Cleveland Browns defensive coordinator Ray Horton will get his chance to impress Vikings general manager Rick Spielman on Tuesday during an interview for Minnesota's vacant head coach job. Detroit Lions beat writer Dave Birkett first reported that Horton would interview with the Vikings.
Horton may have to bring his best to the interview based on what NFL Network's Ian Rapoport is reporting.
As for Horton, the Cleveland Browns website says he has served 19 years in the NFL as a coach. He was hired by the Browns last year after holding the same defensive coordinator position with the Cardinals during the 2011 and 2012 seaons.
According to the Star Tribune, Horton guided the Cardinals to back-to-back seasons finishing top-two in the NFL on third-down defense. This season, he helped the Browns finish with a top-10 defense in total yards (332.4 ypg) and the NFL's eighth ranked pass defense – an attractive stat considering the Vikings finished 31st against the pass, allowing 287 yards per game.
The Vikings were scheduled to interview Arizona defensive coordinator Todd Bowles on Monday, which went very well, according to NFL Network's Ian Rapoport.
Interviews with Bowles and Horton would satisfy the NFL's Rooney Rule, which requires teams hiring a head coach to interview at least one minority candidate, according to the Pioneer Press.
Minorities went 0-15 in attempts to land head coaching jobs last season, according to the Akron Beacon Journal Online. Horton was one of the 15, but he said he believes the Rooney Rule worked.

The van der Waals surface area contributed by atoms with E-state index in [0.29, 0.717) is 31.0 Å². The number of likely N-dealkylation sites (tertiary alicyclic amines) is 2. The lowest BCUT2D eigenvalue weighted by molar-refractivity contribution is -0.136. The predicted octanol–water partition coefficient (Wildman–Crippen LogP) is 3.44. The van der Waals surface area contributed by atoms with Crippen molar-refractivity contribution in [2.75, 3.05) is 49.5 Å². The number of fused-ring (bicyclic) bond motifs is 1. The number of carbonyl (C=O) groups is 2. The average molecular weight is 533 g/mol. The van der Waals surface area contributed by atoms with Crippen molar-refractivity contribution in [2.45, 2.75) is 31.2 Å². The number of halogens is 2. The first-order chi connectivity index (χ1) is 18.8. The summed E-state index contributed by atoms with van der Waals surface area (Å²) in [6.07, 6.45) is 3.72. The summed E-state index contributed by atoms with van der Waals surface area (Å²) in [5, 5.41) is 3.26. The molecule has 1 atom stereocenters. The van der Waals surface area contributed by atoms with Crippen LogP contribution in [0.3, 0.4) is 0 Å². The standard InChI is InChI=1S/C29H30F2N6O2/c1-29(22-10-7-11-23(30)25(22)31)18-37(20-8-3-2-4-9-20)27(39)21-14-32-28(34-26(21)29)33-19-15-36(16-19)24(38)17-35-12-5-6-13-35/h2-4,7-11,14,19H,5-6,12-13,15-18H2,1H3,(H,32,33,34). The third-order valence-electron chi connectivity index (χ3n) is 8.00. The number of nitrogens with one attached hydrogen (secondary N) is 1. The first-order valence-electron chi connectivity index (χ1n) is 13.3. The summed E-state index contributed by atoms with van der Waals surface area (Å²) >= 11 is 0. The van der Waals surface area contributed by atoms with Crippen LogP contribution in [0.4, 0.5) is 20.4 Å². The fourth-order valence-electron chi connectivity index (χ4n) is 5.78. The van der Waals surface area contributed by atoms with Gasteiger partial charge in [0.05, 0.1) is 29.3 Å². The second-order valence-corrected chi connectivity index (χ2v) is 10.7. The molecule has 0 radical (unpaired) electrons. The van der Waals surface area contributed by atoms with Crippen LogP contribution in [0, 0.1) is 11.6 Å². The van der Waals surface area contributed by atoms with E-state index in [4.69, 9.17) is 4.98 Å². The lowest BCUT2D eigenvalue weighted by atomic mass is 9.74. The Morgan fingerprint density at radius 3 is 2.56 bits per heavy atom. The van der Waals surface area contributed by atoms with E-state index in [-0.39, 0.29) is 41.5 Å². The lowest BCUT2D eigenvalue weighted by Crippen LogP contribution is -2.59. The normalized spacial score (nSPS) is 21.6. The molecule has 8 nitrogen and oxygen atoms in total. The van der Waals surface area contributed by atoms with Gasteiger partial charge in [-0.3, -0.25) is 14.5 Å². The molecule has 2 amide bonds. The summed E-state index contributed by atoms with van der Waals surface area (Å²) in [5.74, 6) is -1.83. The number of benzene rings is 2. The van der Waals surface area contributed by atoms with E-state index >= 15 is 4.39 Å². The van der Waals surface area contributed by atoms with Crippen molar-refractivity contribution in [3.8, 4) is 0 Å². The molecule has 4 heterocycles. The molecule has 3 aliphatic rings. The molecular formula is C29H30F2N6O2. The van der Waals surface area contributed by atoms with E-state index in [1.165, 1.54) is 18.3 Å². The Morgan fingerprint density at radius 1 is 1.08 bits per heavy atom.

“This is my personal opinion and I can’t speak for anybody else, whether minority or not or whatever that label may be,” he said. “I respect the process. I think it worked because every NFL team this year hired a guy they thought was going to lead them to victory. I don’t think there was one owner that said, ‘I’m hiring this guy because I think he’s going to run my program into the ground.’ So does it work? Sure it works.”
Ben Volin of the Boston Globe recently asked Harry Carson, the Executive Director of the Fritz Pollard Alliance, which helped create the Rooney Rule, if the rule is working.
“We have a good sense as to whether some of the interviews by owners and GMs are legitimate interviews, or interviews to satisfy the Rooney Rule,” Carson said. “I think we’re getting good cooperation from clubs. Last year we were disappointed, and I think the commissioner [Roger Goodell] and Mr. [Dan] Rooneywere disappointed with the lack of minorities being hired with positions. Hopefully, this year will be different.”
Marvin Lewis of the Bengals, Ron Rivera of Carolina, Lovie Smith of Tampa Bay and Mike Tomlin of the Steelers are the only minority head coaches in the NFL today.